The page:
Algae Oil: An Environmentally Friendly Solution to Palm Plantations

By: IAAS Secretariat

Palm oil is used everywhere. At supermarkets, almost half the packed products will contain palm oil, from food items like pizzas and doughnuts to hygiene goods like shampoo and toothpaste. Not only that, but it’s used in animal feed and as biofuel. It’s no surprise that this versatile and efficient crop has seen worldwide production grow steadily for many years now.

Two countries where the industry has found success are Indonesia and Malaysia. Together they account for 84% of palm oil’s global production. However this growth to palm oil consumption has heavily impacted the environment. While the Indonesian government has struggled to cut down on the slash-and-burn method used by many in the industry, plane flights have been cancelled, agricultural land destroyed, and the haze has only gotten worse. The latter has caused respiratory illness across the country, and at times affecting neighbouring countries due to wind currents. It doesn’t end there, as these converted palm oil plantations store an abnormal amount of carbon per unit area, the most of any ecosystem in the world.

In March 2022, an alternative to palm oil was developed, by a team led by Professor William Chen, who heads NTU’s Food Science and Technology Program. This alternative is microalgae, simple multicellular organisms which are a good source of edible oils and proteins. Furthermore, they double in mass every few hours and absorb 400 times more CO2 than trees, making them highly efficient and environmentally friendly. While this seems too good to be true, previous attempts have been unsuccessful due to high cost. This time, a partnership between NTU and Eves Energy, a Singaporean company that specialises in expanding eco-friendly innovations will help produce this palm oil alternative in bulk.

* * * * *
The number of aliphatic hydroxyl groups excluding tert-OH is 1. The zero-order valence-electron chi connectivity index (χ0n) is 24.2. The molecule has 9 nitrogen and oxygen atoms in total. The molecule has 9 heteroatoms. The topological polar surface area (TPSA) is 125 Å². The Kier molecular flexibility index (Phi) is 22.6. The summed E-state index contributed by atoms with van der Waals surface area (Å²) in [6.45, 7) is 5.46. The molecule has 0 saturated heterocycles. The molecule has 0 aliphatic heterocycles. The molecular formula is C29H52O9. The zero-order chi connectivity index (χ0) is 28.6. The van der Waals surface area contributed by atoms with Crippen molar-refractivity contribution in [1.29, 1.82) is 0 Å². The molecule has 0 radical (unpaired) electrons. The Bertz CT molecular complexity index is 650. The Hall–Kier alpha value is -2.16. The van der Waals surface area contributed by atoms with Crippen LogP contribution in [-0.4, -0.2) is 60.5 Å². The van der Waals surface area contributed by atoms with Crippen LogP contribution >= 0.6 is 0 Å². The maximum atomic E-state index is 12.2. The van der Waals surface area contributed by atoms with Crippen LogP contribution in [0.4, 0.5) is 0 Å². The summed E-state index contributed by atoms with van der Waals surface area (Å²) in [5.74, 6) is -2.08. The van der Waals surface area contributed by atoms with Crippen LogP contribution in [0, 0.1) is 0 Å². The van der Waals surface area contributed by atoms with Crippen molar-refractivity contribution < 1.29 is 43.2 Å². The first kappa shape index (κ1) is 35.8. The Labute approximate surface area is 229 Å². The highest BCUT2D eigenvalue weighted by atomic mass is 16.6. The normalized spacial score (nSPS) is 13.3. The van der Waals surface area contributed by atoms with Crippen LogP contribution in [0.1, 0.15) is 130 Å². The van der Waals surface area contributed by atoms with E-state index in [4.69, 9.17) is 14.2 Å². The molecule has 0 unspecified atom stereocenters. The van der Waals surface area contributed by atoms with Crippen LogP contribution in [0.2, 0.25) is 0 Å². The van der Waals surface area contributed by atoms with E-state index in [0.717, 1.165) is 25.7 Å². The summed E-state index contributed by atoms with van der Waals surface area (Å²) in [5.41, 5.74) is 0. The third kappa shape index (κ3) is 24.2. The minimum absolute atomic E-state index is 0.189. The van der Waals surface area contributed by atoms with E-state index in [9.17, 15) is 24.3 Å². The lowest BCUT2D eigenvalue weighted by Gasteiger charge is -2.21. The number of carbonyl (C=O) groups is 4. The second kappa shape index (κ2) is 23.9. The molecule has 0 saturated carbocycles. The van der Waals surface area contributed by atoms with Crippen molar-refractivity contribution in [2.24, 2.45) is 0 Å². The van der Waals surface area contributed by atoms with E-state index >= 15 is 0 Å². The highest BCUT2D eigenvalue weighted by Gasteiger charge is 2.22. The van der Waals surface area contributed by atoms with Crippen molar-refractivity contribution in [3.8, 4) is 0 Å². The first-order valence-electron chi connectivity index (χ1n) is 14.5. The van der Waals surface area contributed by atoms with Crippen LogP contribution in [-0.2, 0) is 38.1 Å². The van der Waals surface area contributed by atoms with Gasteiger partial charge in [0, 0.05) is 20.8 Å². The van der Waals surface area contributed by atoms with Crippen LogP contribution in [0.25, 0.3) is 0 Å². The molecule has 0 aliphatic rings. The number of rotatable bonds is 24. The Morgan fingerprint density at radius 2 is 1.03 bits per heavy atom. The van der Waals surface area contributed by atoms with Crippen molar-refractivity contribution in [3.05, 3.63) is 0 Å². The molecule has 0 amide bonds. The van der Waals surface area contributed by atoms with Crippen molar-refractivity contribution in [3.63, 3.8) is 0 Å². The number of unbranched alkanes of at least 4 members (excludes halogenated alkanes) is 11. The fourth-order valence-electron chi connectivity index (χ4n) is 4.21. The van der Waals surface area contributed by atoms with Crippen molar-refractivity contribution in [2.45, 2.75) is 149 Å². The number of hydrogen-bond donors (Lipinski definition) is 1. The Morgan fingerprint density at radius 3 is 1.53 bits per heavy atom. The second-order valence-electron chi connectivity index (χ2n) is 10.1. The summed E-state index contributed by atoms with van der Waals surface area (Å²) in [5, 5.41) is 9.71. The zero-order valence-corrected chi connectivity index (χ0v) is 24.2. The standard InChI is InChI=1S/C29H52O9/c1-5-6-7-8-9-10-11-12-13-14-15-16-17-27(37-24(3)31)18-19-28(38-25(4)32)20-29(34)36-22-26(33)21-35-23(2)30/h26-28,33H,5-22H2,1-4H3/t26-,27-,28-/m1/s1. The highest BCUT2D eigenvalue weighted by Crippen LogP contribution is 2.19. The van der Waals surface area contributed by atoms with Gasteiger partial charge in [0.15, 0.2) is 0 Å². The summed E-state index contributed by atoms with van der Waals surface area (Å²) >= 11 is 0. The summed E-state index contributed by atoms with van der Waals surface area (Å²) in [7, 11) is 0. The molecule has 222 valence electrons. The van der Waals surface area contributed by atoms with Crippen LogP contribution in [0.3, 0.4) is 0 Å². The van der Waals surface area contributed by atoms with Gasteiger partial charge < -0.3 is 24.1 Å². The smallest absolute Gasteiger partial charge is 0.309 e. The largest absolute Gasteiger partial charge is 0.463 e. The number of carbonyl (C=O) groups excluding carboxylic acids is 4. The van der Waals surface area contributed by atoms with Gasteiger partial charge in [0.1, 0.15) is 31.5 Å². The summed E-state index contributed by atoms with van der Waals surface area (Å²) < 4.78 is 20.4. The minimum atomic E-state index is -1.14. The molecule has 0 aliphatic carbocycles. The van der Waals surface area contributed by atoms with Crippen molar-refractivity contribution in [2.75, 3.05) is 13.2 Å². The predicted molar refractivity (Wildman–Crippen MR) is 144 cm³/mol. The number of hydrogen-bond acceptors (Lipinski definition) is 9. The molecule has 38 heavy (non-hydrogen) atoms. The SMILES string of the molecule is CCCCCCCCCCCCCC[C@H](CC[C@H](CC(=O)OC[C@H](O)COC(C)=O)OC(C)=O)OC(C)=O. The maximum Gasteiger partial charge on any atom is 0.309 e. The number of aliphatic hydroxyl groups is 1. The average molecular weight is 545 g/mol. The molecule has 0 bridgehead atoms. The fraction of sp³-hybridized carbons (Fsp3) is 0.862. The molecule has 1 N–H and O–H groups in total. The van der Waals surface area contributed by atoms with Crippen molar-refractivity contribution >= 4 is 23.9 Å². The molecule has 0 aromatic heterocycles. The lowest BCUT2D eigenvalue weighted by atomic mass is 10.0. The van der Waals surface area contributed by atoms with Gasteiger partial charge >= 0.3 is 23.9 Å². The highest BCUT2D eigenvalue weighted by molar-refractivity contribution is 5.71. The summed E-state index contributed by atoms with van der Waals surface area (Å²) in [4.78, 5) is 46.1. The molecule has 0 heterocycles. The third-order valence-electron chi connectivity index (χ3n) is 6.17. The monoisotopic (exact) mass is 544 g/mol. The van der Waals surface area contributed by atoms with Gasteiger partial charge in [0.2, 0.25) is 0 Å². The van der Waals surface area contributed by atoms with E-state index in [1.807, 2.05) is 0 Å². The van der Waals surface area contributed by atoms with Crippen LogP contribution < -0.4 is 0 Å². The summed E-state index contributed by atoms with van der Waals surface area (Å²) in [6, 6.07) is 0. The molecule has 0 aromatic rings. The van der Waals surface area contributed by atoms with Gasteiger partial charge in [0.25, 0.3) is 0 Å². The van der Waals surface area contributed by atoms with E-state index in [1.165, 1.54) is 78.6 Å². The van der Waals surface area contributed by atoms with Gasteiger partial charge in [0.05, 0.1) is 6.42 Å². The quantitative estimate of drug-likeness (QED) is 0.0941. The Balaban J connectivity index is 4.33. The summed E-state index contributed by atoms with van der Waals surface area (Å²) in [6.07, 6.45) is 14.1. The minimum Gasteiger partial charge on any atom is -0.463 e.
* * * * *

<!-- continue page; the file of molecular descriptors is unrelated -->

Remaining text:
According to information from The Straits Times, the company will start with 400,000 tanks which are able to produce 1.2 million tonnes of microalgae oil and an additional 1.2 million tons of algae cake by the end of 2026. This algae cake is also usable as a protein booster in burger patties etc. As of recently, this oil extraction process now takes less than an hour in the laboratory and has been refined continuously to process at an industrial level. Through this process, the project estimates it will remove 2.6 million tonnes of CO2 from the atmosphere, thanks to the microalgae’s ability to capture CO2 and emit oxygen when it photosynthesizes.

This finding of algae oil has proven important not only to reduce the haze and environmental impacts caused by palm oil production but also to be used in sustainable aviation fuel (SAF) where the profit will be the largest. Alton Aviation Consultancy director Josua Ng has stated “There’s strong demand for SAF, with demand outstripping supply.” which is due to the aviation industry’s efforts to achieve a state where it has no net carbon emissions by the year 2050. Because SAF is estimated to be more expensive than fossil fuels due to the process involving feedstock, significant investments need to be made for it to be produced globally. As the population grows and humans consume more, critical environmental issues which cannot be ignored arise, however by implementing new technology and experimenting with alternatives we can most definitely transition towards a more sustainable tomorrow.

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